Learn more: A new remedy for celiac disease
Receive an email update when we add a new CELIAC DISEASE article.
The Latest on: Celiac disease
via Google News
The Latest on: Celiac disease
- Could Molecular Mimicry of Human Ubiquitin by Gut Microbe Trigger Autoimmune Disease? on November 13, 2018 at 8:36 am
Is molecular mimicry of human ubiquitin by gut microbe linked to autoimmune diseases like celiac disease? A team of researchers recently set out to determine if there was antigenic cross‐reactivity be... […]
- Vaccine might allow Celiac disease patients to eat gluten on November 8, 2018 at 8:57 am
About 1% of the global population suffers from celiac disease, an autoimmune disorder that damages the small intestine when a person ingests gluten. But a new treatment currently in phase II clinical ... […]
- This vaccine could help people with celiac eat gluten again, but it's not for everyone on November 8, 2018 at 8:14 am
Millions of people with celiac disease spend their lives fretting over cross-contamination at restaurants and scrutinizing labels. It’s a lot of paranoia and watching other people eat cake. Worst of a... […]
- Vaccine for celiac disease has sufferers worried on November 7, 2018 at 4:11 pm
FARGO, N.D. (Valley News Live)-"If people didn't have to eat gluten free it would be good, I suppose. But at the same time, we want to make sure before we would support anything like that," Mark Mehl, ... […]
- Vaccine could bring hope to sufferers of celiac disease on November 7, 2018 at 7:43 am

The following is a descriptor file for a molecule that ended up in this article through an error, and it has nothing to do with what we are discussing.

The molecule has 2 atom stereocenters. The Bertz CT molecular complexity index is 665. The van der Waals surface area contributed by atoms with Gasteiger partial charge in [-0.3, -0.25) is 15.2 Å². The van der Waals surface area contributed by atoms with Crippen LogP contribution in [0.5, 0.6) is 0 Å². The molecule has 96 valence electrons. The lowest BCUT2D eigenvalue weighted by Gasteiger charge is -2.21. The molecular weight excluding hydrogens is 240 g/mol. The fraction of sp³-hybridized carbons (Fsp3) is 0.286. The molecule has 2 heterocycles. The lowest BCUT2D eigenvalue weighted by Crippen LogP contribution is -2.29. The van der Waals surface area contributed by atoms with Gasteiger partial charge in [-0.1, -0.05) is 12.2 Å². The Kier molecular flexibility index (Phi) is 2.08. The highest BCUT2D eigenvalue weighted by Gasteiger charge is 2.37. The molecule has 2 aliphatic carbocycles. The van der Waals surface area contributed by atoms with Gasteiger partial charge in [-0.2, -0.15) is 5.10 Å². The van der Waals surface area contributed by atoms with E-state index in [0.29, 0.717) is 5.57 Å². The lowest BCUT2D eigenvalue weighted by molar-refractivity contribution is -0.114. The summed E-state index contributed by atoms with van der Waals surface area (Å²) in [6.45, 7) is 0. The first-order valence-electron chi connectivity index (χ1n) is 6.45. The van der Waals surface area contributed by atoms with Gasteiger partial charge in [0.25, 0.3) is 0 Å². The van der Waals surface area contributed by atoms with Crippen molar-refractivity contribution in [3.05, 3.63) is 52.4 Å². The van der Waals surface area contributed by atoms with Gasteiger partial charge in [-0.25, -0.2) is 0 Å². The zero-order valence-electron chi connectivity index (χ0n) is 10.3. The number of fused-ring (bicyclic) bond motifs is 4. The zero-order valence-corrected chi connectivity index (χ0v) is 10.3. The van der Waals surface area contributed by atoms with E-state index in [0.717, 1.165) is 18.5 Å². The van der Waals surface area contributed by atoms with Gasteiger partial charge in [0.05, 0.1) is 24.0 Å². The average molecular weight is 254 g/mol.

There’s new hope for those who suffer from celiac disease who have to live a gluten-free lifestyle - a vaccine could either lessen the symptoms or even eradicate them. Nexvax2 has now cleared the firs... […]
- Gluten-free fix? What to know about an experimental treatment that could let celiac disease sufferers eat gluten on November 7, 2018 at 6:36 am
People who suffer from celiac disease must eat a strict, gluten-free diet but a new treatment currently being tested could, if clinical trials work and it's approved, change that. The treatment ... […]
- Vaccine for celiac disease may allow people to eat gluten again on November 6, 2018 at 8:12 pm
MINNEAPOLIS - Some possible good news for anyone with Celiac disease. A new vaccine is in the works that might let you eat all the pasta and bread you want. The company ImmusanT announced its experime... […]
- Celiac Disease Vaccine Might Allow Gluten-Free Eaters to Have Bread Again on November 6, 2018 at 10:48 am
Good news for people with celiac disease: you might be able to eat bread again someday. Nexvax2, a vaccine targeting the immune system with the intention of preventing inflammation that occurs when pe... […]
- Celiac Disease Vaccine In Clinical Trials Would Let People Eat Gluten Again on November 6, 2018 at 10:03 am
For years, people with Celiac disease have lived with the knowledge that there’s no cure for this autoimmune condition, and the only treatment is a strict gluten-free diet. Now, there’s a good ... […]
via Bing News